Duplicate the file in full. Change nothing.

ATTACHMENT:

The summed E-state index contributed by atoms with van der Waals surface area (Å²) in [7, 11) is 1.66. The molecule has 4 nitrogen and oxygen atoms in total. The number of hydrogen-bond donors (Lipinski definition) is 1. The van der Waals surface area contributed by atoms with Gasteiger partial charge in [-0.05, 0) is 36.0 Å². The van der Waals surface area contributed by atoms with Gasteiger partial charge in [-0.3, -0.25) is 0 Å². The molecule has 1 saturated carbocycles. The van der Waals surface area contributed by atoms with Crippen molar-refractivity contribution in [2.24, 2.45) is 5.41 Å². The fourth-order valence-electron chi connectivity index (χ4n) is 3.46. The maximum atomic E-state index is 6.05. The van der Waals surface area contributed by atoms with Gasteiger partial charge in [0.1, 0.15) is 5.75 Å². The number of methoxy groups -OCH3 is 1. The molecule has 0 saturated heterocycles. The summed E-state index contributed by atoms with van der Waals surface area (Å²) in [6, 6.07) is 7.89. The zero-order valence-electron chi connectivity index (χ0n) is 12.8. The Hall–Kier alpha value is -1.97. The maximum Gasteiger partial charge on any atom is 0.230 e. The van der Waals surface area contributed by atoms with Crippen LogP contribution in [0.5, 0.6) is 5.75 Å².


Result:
The summed E-state index contributed by atoms with van der Waals surface area (Å²) in [7, 11) is 1.66. The molecule has 4 nitrogen and oxygen atoms in total. The number of hydrogen-bond donors (Lipinski definition) is 1. The van der Waals surface area contributed by atoms with Gasteiger partial charge in [-0.05, 0) is 36.0 Å². The van der Waals surface area contributed by atoms with Gasteiger partial charge in [-0.3, -0.25) is 0 Å². The molecule has 1 saturated carbocycles. The van der Waals surface area contributed by atoms with Crippen molar-refractivity contribution in [2.24, 2.45) is 5.41 Å². The fourth-order valence-electron chi connectivity index (χ4n) is 3.46. The maximum atomic E-state index is 6.05. The van der Waals surface area contributed by atoms with Gasteiger partial charge in [0.1, 0.15) is 5.75 Å². The number of methoxy groups -OCH3 is 1. The molecule has 0 saturated heterocycles. The summed E-state index contributed by atoms with van der Waals surface area (Å²) in [6, 6.07) is 7.89. The zero-order valence-electron chi connectivity index (χ0n) is 12.8. The Hall–Kier alpha value is -1.97. The maximum Gasteiger partial charge on any atom is 0.230 e. The van der Waals surface area contributed by atoms with Crippen LogP contribution in [0.5, 0.6) is 5.75 Å².